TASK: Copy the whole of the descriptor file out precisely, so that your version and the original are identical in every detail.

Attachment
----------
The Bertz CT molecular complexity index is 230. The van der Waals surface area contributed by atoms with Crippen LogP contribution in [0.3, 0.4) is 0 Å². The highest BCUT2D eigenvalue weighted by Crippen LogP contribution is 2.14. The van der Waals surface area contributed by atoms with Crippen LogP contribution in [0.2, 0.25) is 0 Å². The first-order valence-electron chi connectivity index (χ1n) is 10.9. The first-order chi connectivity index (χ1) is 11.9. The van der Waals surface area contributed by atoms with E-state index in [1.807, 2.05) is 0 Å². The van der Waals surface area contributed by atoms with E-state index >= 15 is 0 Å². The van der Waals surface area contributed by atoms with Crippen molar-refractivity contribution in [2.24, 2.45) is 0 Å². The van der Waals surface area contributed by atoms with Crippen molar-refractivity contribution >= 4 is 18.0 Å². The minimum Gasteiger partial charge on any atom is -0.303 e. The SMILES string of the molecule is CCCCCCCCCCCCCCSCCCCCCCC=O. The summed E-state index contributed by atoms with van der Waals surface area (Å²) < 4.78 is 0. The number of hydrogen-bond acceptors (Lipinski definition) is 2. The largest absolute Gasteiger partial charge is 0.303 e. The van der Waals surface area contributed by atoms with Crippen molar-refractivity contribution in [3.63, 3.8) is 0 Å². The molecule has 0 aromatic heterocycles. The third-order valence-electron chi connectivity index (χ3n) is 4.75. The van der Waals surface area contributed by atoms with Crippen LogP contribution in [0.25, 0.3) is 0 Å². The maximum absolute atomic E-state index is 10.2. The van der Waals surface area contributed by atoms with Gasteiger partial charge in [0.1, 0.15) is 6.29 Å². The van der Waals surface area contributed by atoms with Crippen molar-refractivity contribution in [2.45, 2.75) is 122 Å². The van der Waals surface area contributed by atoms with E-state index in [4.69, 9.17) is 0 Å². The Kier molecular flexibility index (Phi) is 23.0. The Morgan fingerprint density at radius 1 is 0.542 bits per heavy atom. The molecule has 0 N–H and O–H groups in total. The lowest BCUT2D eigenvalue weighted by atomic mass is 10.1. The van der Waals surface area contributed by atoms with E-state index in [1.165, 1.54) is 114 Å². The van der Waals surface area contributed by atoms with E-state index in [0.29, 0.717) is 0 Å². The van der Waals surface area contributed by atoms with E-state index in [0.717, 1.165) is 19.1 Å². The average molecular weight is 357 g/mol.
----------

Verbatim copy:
The Bertz CT molecular complexity index is 230. The van der Waals surface area contributed by atoms with Crippen LogP contribution in [0.3, 0.4) is 0 Å². The highest BCUT2D eigenvalue weighted by Crippen LogP contribution is 2.14. The van der Waals surface area contributed by atoms with Crippen LogP contribution in [0.2, 0.25) is 0 Å². The first-order valence-electron chi connectivity index (χ1n) is 10.9. The first-order chi connectivity index (χ1) is 11.9. The van der Waals surface area contributed by atoms with E-state index in [1.807, 2.05) is 0 Å². The van der Waals surface area contributed by atoms with E-state index >= 15 is 0 Å². The van der Waals surface area contributed by atoms with Crippen molar-refractivity contribution in [2.24, 2.45) is 0 Å². The van der Waals surface area contributed by atoms with Crippen molar-refractivity contribution >= 4 is 18.0 Å². The minimum Gasteiger partial charge on any atom is -0.303 e. The SMILES string of the molecule is CCCCCCCCCCCCCCSCCCCCCCC=O. The summed E-state index contributed by atoms with van der Waals surface area (Å²) < 4.78 is 0. The number of hydrogen-bond acceptors (Lipinski definition) is 2. The largest absolute Gasteiger partial charge is 0.303 e. The van der Waals surface area contributed by atoms with Crippen molar-refractivity contribution in [3.63, 3.8) is 0 Å². The molecule has 0 aromatic heterocycles. The third-order valence-electron chi connectivity index (χ3n) is 4.75. The van der Waals surface area contributed by atoms with Crippen LogP contribution in [0.25, 0.3) is 0 Å². The maximum absolute atomic E-state index is 10.2. The van der Waals surface area contributed by atoms with Gasteiger partial charge in [0.1, 0.15) is 6.29 Å². The van der Waals surface area contributed by atoms with Crippen molar-refractivity contribution in [2.45, 2.75) is 122 Å². The van der Waals surface area contributed by atoms with E-state index in [4.69, 9.17) is 0 Å². The Kier molecular flexibility index (Phi) is 23.0. The Morgan fingerprint density at radius 1 is 0.542 bits per heavy atom. The molecule has 0 N–H and O–H groups in total. The lowest BCUT2D eigenvalue weighted by atomic mass is 10.1. The van der Waals surface area contributed by atoms with E-state index in [1.165, 1.54) is 114 Å². The van der Waals surface area contributed by atoms with E-state index in [0.29, 0.717) is 0 Å². The van der Waals surface area contributed by atoms with E-state index in [0.717, 1.165) is 19.1 Å². The average molecular weight is 357 g/mol.